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Old 06-15-2011, 05:10 PM   #21
dcp27
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Quote:
Originally Posted by pjj2ba View Post
You might try replacing the beet sugar with glucose/dextrose. It has been shown that when glucose is added, the yeast will produce more esters, than when other sugars are used.
interesting, I knew sugars increased it, but I never thought of some producing more than others. I woulda thought sucrose would give more since its more complex tho. never understood why sugar would either way, any idea?

 
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Old 06-15-2011, 07:04 PM   #22
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beet sugar (sucrose) is a di-saccharide composed of a glucose and a fructose. The yeast have to break this bond before they can utilize them. The extra step could make a difference, sending the products down different pathways than if they just imported the glucose

I have one paper that says the reason is unclear, with one possibility being that more glucose somehow leads to more Acetyl CoA for ester production, and a second possibility being that more fusel alcohols are produced with glucose, and these are then used to make esters.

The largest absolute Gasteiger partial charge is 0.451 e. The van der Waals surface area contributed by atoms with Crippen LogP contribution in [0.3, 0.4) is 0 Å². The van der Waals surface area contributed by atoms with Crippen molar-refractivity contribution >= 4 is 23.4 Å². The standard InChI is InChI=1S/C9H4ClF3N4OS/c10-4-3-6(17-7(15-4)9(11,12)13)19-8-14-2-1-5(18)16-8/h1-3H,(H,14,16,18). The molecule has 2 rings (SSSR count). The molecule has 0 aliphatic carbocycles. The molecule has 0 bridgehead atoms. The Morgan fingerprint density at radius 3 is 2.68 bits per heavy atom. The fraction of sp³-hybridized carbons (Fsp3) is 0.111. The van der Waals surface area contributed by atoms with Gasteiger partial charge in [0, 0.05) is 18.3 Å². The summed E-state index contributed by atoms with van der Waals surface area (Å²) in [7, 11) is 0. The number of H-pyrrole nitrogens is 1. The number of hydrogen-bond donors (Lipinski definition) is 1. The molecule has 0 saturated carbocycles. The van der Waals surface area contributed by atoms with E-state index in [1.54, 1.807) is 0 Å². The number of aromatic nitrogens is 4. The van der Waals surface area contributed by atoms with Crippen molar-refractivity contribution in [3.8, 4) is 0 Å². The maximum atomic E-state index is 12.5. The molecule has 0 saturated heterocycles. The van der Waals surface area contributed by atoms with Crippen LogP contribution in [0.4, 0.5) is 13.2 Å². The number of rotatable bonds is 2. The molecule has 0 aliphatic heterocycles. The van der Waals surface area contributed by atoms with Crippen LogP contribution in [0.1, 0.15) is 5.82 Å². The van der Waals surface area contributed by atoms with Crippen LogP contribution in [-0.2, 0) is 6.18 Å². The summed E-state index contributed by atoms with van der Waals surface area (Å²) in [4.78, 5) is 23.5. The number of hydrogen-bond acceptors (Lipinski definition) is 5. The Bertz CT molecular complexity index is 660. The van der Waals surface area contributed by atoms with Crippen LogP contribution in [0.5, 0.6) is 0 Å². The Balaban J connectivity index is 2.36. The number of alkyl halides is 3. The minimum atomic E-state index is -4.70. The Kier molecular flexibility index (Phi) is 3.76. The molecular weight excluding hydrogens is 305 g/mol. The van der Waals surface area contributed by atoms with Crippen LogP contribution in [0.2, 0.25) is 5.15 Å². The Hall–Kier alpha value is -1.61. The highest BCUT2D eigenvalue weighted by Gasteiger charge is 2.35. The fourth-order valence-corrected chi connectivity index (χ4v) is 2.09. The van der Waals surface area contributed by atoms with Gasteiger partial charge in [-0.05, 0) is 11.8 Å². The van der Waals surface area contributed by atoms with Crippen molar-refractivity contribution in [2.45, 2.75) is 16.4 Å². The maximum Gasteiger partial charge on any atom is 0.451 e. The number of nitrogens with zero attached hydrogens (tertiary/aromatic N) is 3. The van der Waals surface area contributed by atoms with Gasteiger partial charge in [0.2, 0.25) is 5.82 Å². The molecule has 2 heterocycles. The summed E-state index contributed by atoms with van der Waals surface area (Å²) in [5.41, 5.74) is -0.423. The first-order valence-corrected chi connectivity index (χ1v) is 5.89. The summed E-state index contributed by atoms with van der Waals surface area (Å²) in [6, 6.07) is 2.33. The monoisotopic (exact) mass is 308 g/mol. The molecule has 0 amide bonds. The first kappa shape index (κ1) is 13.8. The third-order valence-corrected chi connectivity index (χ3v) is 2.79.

Article here - download the pdf
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Old 06-15-2011, 07:44 PM   #23
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thanks for the info. I was just reading something Kai wrote about it and it sounds like the reason is due to a delayed switch in primary food source of glucose to maltose, which stresses the yeast. maybe thats why belgians add some sugar late?

http://braukaiser.com/wiki/index.php...nd_Oxygenation

 
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Old 06-15-2011, 08:04 PM   #24
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From what I've read the Belgians typically add beet sugar or beet sugar derived syrups directly to the kettle.

How about trying to pitch at a lower starting temperature, say 65-67F, let it rise to 70F, hold there until fermentation is 3/4 done, then gradually rise to 75-80F to get the yeast to attenuate and clean up.

 
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